20 Hidden Gem Movies You Probably Forgot Were On Netflix

Todd Van Luling

Gone are the days you could go to the Netflix homepage and immediately get straightforward recommendations for the best movies on the service. Now the company fills its homepage with auto-playing advertisements for its own Original movies, shows, comedy specials and seemingly countless other forms of content. Instead of the best thing to watch, you might get served the best promotional picture that entices you to click.

On top of this, the endless stream of new shows and movies ― from Netflix and other companies ― means it has become increasingly easy to forget about great projects that debuted mere months ago.

So with these things in mind, I figured it might be helpful to make a short list of great Netflix movies that have basically become hidden. For this list, I stuck to movies that roughly came out in the previous decade and ones that are not considered classics and aren’t extremely popular but are still highly respected. For example: “The Lord of the Rings” isn’t on this, as I assume you probably already know you can watch that on Netflix.

I’m thinking there probably was a time in your life not that long ago when you wanted to watch these, but then the world conspired to bury them out of your consciousness. So this list serves as a gentle reminder to say: Hey, these movies exist and you can watch them on Netflix right now.

And if you want to stay informed about what’s joining Netflix on a weekly basis to keep up with that endless stream of new content, be sure to subscribe to the Streamline newsletter.

"The Aviator" on Netflix. ("The Aviator")
(Ji Sub Jeong/HP)

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Premise: Sam Bell works as an astronaut on the moon, sending resources back to Earth. Then he makes a discovery that causes him to question his very existence.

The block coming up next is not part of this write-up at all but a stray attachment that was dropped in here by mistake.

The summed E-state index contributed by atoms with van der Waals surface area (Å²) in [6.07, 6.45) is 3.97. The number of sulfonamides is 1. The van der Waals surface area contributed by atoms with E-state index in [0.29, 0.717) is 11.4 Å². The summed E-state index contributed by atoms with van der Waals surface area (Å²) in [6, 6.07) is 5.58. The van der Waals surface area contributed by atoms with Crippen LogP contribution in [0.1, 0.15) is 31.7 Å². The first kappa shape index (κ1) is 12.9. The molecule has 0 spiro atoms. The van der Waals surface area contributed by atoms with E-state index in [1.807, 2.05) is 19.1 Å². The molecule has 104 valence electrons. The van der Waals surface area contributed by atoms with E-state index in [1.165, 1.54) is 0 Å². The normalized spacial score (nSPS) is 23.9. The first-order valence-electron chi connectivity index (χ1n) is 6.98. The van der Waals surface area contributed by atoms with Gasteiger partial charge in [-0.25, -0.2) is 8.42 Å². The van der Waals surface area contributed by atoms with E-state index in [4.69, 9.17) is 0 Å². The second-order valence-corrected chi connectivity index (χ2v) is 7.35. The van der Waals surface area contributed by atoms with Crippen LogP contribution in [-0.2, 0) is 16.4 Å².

Genre: Sci-fi drama.

Runtime: 1 hour, 37 minutes.


“Marie Antoinette” 

Premise: Marie Antoinette marries at 15 and takes over France at 19. Then her world falls apart.

Genre: Period-piece comedy.

Runtime: 2 hours, 3 minutes.

“Inside Man” 

Premise: Dalton Russell robs a bank but then ends up having to create a hostage situation. Detectives try to get the hostages freed but this job keeps spiraling out of control.

Genre: Action thriller.

Runtime: 2 hours, 9 minutes.


“The Aviator”

Premise: Howard Hughes has ambitions of taking over the world. Then the world becomes too much for him.

Genre: Expansive biopic.

Runtime: 2 hours, 50 minutes.


“Blue Valentine”

Premise: Cindy and Dean fall in love but probably aren’t right for each other. As the years pass, resentment starts filling the cracks of their relationship.

Genre: Romantic drama.

Runtime: 1 hour, 52 minutes.



Premise: Em Lewin and James Brennan work at a bad amusement park. They struggle to figure out the meaning of their lives, but remain hopeful.

Genre: Romantic comedy.

Runtime: 1 hour, 47 minutes.


“The Truman Show” 

Premise: Truman Burbank lives in a bubble where everyone in his life is an actor and hidden cameras are everywhere. He just doesn’t know it yet.